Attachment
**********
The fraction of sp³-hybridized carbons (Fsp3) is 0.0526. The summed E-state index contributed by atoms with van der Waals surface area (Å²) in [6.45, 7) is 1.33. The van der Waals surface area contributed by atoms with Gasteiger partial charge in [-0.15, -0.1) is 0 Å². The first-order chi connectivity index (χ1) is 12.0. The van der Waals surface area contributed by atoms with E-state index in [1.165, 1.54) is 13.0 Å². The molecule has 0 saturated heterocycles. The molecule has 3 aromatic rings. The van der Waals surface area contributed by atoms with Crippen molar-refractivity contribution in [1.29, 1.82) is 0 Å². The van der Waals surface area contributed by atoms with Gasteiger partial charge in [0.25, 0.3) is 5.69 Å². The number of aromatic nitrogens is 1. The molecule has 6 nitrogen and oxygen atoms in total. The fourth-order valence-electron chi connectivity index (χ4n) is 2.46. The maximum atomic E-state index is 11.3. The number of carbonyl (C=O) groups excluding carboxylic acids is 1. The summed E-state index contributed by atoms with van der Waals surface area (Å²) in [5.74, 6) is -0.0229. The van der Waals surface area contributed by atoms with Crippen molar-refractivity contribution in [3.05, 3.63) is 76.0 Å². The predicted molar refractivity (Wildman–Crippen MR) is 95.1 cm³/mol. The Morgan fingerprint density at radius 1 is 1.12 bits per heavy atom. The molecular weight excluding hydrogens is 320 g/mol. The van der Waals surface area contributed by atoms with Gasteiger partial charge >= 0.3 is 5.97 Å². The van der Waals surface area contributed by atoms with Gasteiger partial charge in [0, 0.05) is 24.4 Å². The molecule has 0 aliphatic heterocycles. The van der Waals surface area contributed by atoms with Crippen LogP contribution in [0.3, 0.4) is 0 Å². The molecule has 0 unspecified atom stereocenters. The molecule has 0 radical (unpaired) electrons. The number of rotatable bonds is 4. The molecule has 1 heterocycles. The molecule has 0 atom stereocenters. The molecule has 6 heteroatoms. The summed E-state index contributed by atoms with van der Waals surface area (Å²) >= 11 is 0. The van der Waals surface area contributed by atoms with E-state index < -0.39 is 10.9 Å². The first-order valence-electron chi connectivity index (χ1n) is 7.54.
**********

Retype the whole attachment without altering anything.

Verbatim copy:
The fraction of sp³-hybridized carbons (Fsp3) is 0.0526. The summed E-state index contributed by atoms with van der Waals surface area (Å²) in [6.45, 7) is 1.33. The van der Waals surface area contributed by atoms with Gasteiger partial charge in [-0.15, -0.1) is 0 Å². The first-order chi connectivity index (χ1) is 12.0. The van der Waals surface area contributed by atoms with E-state index in [1.165, 1.54) is 13.0 Å². The molecule has 0 saturated heterocycles. The molecule has 3 aromatic rings. The van der Waals surface area contributed by atoms with Crippen molar-refractivity contribution in [1.29, 1.82) is 0 Å². The van der Waals surface area contributed by atoms with Gasteiger partial charge in [0.25, 0.3) is 5.69 Å². The number of aromatic nitrogens is 1. The molecule has 6 nitrogen and oxygen atoms in total. The fourth-order valence-electron chi connectivity index (χ4n) is 2.46. The maximum atomic E-state index is 11.3. The number of carbonyl (C=O) groups excluding carboxylic acids is 1. The summed E-state index contributed by atoms with van der Waals surface area (Å²) in [5.74, 6) is -0.0229. The van der Waals surface area contributed by atoms with Crippen molar-refractivity contribution in [3.05, 3.63) is 76.0 Å². The predicted molar refractivity (Wildman–Crippen MR) is 95.1 cm³/mol. The Morgan fingerprint density at radius 1 is 1.12 bits per heavy atom. The molecular weight excluding hydrogens is 320 g/mol. The van der Waals surface area contributed by atoms with Gasteiger partial charge >= 0.3 is 5.97 Å². The van der Waals surface area contributed by atoms with Gasteiger partial charge in [0, 0.05) is 24.4 Å². The molecule has 0 aliphatic heterocycles. The van der Waals surface area contributed by atoms with Crippen LogP contribution in [0.3, 0.4) is 0 Å². The molecule has 0 unspecified atom stereocenters. The molecule has 0 radical (unpaired) electrons. The number of rotatable bonds is 4. The molecule has 1 heterocycles. The molecule has 0 atom stereocenters. The molecule has 6 heteroatoms. The summed E-state index contributed by atoms with van der Waals surface area (Å²) >= 11 is 0. The van der Waals surface area contributed by atoms with E-state index < -0.39 is 10.9 Å². The first-order valence-electron chi connectivity index (χ1n) is 7.54.